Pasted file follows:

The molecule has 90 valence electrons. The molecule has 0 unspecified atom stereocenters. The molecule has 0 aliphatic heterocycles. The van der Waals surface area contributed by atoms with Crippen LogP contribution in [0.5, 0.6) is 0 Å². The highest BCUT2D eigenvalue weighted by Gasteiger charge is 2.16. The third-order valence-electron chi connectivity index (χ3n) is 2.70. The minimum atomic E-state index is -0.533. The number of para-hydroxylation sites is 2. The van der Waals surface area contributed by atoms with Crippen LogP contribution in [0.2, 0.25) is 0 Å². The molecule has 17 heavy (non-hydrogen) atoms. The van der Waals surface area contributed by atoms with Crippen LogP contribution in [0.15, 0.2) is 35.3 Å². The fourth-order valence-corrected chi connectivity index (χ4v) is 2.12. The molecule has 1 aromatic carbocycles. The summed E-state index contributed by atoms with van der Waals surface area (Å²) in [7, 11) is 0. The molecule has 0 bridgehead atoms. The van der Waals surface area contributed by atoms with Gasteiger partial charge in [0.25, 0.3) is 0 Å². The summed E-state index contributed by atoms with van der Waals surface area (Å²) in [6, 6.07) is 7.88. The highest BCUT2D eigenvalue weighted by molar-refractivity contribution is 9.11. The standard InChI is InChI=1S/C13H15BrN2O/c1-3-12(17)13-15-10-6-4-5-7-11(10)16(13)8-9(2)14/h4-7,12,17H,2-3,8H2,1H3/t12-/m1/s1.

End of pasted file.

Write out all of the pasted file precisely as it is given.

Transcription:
The molecule has 90 valence electrons. The molecule has 0 unspecified atom stereocenters. The molecule has 0 aliphatic heterocycles. The van der Waals surface area contributed by atoms with Crippen LogP contribution in [0.5, 0.6) is 0 Å². The highest BCUT2D eigenvalue weighted by Gasteiger charge is 2.16. The third-order valence-electron chi connectivity index (χ3n) is 2.70. The minimum atomic E-state index is -0.533. The number of para-hydroxylation sites is 2. The van der Waals surface area contributed by atoms with Crippen LogP contribution in [0.2, 0.25) is 0 Å². The molecule has 17 heavy (non-hydrogen) atoms. The van der Waals surface area contributed by atoms with Crippen LogP contribution in [0.15, 0.2) is 35.3 Å². The fourth-order valence-corrected chi connectivity index (χ4v) is 2.12. The molecule has 1 aromatic carbocycles. The summed E-state index contributed by atoms with van der Waals surface area (Å²) in [7, 11) is 0. The molecule has 0 bridgehead atoms. The van der Waals surface area contributed by atoms with Gasteiger partial charge in [0.25, 0.3) is 0 Å². The summed E-state index contributed by atoms with van der Waals surface area (Å²) in [6, 6.07) is 7.88. The highest BCUT2D eigenvalue weighted by molar-refractivity contribution is 9.11. The standard InChI is InChI=1S/C13H15BrN2O/c1-3-12(17)13-15-10-6-4-5-7-11(10)16(13)8-9(2)14/h4-7,12,17H,2-3,8H2,1H3/t12-/m1/s1.